Health Parenting

I Wish I Weren’t a Liar: On Talking About Infertility

I wish I could be honest with people when they ask me why I don't want another child. It's not that I don't. It's that I can't.

By Ambrosia Brody of Random Aspects of My Life

I wish I weren’t such a liar.

I wish that I could lean in close to my best friend and tell her the truth when she asks if I’d like another baby.

“Actually, there’s something I’ve been wanting to tell you.” I’d lower my voice, look around to make sure no one is within earshot, and say, “I would love another baby, but I just can’t do it.”

“Why?” she’d ask.

“I’m infertile,” I’d share.

The silence — the reaction that follows is what I loathe and is the reason I continue to keep it to myself.

I’m infertile!   

Perhaps if I started conversations with that proclamation, strangers would not dare ask whether or not I’ll be trying for a third baby. After all, “Don’t you want a boy?” is a question I am often asked once people know that I have not one, but two girls.

“No, we are happy with two kids,” is the reply I offer when all I really want to say is, “Do you realize how difficult it was for me to have the two I already have? How would you want to go through the emotional toll of being told over and over again that you cannot have children without medical intervention?”

But I can’t say that. That response would be too honest; the outcome too bleak; a murderer of conversations.

Then again, it may just open the door for another round of questions: “But isn’t it worth it?”

Of course it is. Without modern science, my two little girls would not be here today. But being diagnosed with unexplained infertility and accepting that reality is a wound that has yet to heal.

Close friends who have undergone IVF and fertility treatments often share how their friends responded when they revealed their difficulties conceiving with reactions that run the gamut from sympathy to quiet understanding and stories about others in the same situation. It’s an uncomfortable topic because what is the right response?

“Oh no, that’s terrible!”

“Poor thing!”

“I have a friend who has a friend whose sister-in-law was told they could never have kids but they kept trying and now they have twins! Maybe that will happen to you.”

The reaction I would most appreciate? The truth.

“That’s fucked up!”

Yeah, it is fucked up that the one thing I thought I could always rely on turned on me. For years I practiced safe sex to ensure I would not have a child before I was ready, and then years later, at the age of 28, I was told there was no possible way I was having a baby without some help.

My first round of fertility treatments to prepare for the IUI was similar to an out of body experience. I could see myself going through the actions: signing paperwork, getting blood tests every week, closing my eyes as my husband prepared the powder and liquid that would be injected into my stomach to help jump start my ovaries. I remember the pinching sensation as the doctor inserted the sperm and the nausea that followed two weeks later. But it’s like it wasn’t really happening. How could this be my reality?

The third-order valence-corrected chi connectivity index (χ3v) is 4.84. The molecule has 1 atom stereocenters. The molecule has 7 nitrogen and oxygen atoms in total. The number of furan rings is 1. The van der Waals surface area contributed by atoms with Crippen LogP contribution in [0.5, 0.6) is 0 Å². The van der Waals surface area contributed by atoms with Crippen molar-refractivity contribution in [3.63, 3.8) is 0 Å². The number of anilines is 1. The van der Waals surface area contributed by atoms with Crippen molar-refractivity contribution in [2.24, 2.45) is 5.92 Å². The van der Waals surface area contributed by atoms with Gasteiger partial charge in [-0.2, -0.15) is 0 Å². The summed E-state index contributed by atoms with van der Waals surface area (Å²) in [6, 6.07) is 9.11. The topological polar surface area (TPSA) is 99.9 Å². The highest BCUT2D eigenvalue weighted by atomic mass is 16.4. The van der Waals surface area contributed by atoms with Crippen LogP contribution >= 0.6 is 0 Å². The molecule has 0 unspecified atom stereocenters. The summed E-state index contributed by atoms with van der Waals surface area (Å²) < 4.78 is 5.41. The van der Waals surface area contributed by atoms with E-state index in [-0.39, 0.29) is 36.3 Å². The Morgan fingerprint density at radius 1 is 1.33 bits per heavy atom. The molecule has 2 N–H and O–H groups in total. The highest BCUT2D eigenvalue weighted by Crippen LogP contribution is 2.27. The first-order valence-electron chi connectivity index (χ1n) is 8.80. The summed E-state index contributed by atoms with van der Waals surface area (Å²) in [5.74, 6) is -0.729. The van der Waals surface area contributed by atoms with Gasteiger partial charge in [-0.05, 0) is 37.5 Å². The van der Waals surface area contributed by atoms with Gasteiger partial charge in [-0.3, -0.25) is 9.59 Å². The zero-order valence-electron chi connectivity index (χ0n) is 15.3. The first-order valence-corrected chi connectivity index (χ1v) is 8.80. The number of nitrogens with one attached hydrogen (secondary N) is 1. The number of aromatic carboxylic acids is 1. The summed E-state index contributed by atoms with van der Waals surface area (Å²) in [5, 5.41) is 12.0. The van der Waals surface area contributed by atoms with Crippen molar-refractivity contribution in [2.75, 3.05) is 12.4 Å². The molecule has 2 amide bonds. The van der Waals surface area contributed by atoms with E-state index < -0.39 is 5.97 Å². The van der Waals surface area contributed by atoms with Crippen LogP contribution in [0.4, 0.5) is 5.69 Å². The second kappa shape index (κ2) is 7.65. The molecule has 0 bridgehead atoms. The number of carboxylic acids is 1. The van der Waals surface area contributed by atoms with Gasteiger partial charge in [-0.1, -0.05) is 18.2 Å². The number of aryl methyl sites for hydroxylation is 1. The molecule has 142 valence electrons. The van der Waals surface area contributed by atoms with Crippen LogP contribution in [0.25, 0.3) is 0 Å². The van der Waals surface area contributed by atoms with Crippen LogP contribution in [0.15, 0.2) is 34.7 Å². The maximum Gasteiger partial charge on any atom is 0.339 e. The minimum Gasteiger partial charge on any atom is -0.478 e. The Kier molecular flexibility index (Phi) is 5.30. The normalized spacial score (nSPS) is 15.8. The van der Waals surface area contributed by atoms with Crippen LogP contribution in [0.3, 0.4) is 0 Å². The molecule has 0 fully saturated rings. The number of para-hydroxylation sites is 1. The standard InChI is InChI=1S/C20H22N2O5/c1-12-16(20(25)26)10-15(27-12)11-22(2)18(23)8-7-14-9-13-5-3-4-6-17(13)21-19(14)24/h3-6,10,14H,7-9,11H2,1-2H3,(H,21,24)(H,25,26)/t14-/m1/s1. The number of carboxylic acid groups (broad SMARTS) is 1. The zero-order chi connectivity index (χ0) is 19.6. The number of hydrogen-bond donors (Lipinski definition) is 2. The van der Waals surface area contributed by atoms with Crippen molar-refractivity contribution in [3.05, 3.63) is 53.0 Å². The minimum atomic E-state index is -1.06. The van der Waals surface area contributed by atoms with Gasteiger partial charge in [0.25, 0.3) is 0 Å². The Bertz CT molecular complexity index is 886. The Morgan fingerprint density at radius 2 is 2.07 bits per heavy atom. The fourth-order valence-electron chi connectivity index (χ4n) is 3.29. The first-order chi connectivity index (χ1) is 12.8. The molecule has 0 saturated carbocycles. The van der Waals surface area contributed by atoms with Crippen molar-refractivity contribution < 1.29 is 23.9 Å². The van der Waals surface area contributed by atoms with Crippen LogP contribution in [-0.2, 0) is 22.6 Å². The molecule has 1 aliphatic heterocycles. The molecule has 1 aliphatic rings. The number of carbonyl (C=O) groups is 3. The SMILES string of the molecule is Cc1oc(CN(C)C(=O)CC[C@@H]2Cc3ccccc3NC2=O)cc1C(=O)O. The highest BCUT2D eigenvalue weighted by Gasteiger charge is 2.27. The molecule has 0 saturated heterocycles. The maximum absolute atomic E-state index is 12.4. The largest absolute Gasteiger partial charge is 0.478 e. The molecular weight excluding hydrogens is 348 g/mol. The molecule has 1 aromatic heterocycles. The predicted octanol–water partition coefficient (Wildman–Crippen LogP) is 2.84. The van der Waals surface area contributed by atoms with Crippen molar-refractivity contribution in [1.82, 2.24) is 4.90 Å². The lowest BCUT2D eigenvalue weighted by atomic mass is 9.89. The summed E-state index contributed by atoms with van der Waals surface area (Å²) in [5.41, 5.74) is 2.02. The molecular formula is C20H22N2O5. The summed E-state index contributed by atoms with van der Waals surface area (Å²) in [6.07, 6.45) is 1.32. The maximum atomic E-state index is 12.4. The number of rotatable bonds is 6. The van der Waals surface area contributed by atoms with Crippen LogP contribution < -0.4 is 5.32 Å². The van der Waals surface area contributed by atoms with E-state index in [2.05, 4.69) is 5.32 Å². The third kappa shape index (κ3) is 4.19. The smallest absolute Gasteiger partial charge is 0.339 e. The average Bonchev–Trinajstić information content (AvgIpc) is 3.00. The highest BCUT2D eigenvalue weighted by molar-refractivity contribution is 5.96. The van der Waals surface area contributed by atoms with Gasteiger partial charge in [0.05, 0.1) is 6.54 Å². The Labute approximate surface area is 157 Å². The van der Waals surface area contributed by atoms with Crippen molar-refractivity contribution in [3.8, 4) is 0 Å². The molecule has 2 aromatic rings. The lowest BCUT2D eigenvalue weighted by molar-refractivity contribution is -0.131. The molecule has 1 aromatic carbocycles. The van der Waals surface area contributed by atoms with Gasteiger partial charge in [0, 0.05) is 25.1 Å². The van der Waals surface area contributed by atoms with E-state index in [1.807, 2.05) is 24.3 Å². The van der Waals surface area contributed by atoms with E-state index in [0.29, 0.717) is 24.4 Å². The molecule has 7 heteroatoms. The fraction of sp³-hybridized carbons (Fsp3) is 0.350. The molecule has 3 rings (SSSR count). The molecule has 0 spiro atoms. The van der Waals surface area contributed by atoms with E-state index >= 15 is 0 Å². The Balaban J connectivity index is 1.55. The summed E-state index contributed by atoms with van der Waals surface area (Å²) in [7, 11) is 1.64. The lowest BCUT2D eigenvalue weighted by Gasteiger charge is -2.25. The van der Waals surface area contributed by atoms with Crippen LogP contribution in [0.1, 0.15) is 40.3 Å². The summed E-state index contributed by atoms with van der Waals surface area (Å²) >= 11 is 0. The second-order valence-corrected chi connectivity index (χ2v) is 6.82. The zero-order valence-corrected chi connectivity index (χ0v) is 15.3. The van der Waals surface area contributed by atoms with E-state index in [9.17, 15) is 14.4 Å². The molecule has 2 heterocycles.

That diagnosis shrouded my first pregnancy. I consciously tied the label “infertile” to “unfit.” Because if my body was not doing what it was meant to do, then it was a sign that I was not supposed to be a mom. This was the universe hinting – screaming — that I was not mother material.

But the IUI took. So as my stomach transformed from its semi-flat state to round as a beach ball, I was waiting for the universe to show me another sign. I was waiting for the inevitable: another miscarriage.

Those first months, I ran to the bathroom stall at work so many times, expecting to find blood on my panties. When the Braxton Hicks started, I believed I wouldn’t make it to term.

But nothing happened.

And no one knew about the past miscarriage or the failed attempts to conceive. No one was made privy to the worries that consumed the very pregnant woman before them.

It was not until I was in the throes of motherhood that I stopped focusing on what I believe being infertile meant and instead threw all my attention onto my daughter and being a mom.

When I found myself in the fertility specialist’s office two years later to begin treatments to conceive my second child, I vowed not to allow my second pregnancy to be cloaked in self-doubt brought on by my belief that being unable to conceive naturally meant I was not to be a mom.

But it was difficult. Even the second time around.

Being infertile means no oopsies or pregnancy scares, no commiserating with fellow women about how an unplanned pregnancy would shake up their world. Every pregnancy for someone undergoing fertility treatments is perfectly timed.

What upsets me the most is that being infertile limits the number of children we can have due to the cost. And in all honesty, the procedure evokes so many emotions that I’m a ball of anxiety, frustration, sadness and anger during that time.

How do I convey all these thoughts and feelings when someone asks me if another child will be joining our family of four?

I still haven’t figured out how to do that.

Until I do, all I can do is smile and say, “No, two is the perfect number.”


About the Author

Ambrosia Brody is a working journalist, editor, and mother to two under the age of three. Connect with her on her blog, Random Aspects of My Life,  or on Twitter @AVBrody.